The Rule works because it is so simple. There are all kinds of tricky ways your brain kills your urge to act. Some of my most favorite researchers, professors, and thinkers have written bestsellers and delivered epic TED Talks detailing how our own minds betray us with a seemingly endless list of tricks including cognitive biases, the paradox of choice, the psychological immune system, and the spotlight effect.
What all these great researchers have taught me is that the moment you want to change, break a habit, or do something hard or scary, your brain goes to work to stop you. Basically, your mind tricks you into thinking things through. And the moment you get tricked into doing this, you’ll get trapped by your thoughts. Your mind has a million ways to talk you out of acting.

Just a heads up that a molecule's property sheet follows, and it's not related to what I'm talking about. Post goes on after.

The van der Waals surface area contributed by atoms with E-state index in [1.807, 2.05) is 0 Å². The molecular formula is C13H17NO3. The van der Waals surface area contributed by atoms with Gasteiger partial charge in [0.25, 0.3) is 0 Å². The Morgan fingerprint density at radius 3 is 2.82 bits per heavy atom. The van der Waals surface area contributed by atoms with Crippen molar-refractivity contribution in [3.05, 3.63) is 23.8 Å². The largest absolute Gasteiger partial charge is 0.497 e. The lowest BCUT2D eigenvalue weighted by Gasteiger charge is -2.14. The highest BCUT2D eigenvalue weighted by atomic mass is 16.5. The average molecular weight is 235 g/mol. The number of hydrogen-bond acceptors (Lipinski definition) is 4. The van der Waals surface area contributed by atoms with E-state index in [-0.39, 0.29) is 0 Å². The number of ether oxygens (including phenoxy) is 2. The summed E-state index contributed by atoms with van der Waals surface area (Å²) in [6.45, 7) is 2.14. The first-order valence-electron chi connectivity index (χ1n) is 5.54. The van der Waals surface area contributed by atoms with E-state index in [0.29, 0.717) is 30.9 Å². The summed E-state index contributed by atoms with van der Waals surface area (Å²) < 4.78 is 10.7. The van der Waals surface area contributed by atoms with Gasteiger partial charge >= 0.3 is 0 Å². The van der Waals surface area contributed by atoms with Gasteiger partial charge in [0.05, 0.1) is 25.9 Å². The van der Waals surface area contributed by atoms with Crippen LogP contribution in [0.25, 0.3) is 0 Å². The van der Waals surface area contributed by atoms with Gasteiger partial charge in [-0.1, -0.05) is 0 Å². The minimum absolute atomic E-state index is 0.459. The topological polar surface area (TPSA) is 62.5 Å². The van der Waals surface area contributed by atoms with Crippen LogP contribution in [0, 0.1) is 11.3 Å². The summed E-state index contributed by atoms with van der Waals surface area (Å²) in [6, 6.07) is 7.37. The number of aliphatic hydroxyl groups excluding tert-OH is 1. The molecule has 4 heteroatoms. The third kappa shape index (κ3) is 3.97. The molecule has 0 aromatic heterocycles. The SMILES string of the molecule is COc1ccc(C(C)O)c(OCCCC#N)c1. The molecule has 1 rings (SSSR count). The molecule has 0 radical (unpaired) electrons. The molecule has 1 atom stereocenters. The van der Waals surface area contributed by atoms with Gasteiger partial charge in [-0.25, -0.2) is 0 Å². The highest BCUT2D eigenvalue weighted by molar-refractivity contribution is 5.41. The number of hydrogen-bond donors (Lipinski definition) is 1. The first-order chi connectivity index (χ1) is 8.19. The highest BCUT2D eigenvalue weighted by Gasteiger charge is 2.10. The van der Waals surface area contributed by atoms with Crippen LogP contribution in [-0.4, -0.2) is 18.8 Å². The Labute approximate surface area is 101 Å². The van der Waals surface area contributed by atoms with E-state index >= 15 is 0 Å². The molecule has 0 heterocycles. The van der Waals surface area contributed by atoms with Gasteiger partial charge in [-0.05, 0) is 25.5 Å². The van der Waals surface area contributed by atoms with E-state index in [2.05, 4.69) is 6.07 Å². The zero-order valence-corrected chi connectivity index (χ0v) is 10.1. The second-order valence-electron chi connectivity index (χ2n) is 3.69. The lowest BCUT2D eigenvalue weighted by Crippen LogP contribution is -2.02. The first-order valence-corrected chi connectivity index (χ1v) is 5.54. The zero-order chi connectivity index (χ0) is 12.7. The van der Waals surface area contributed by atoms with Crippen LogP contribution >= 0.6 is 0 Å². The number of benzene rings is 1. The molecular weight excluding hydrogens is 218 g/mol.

That’s the neurological reason why it’s so hard to change. As I mentioned in Chapter One, change requires you to do things that are uncertain, scary, or new. Your brain, by design, will not let you do such things. Your brain is afraid of things that feel uncertain, scary, or new, so it will do whatever it can to talk you out of doing those things. It is part of your hard-wiring, and this hesitation happens really fast. That is why you have to act even faster to beat it.
The Rule leverages and is an example of some powerful and proven principles in modern psychology: a bias toward action, internal locus of control, behavioral flexibility, the progress principle, starting rituals, the Golden Rule of Habits, authentic pride, deliberate action, “If-Then planning,” and activation energy. Throughout this book, you’ll learn more about these principles as we go into greater detail about how you can use the Rule in specific areas of your life.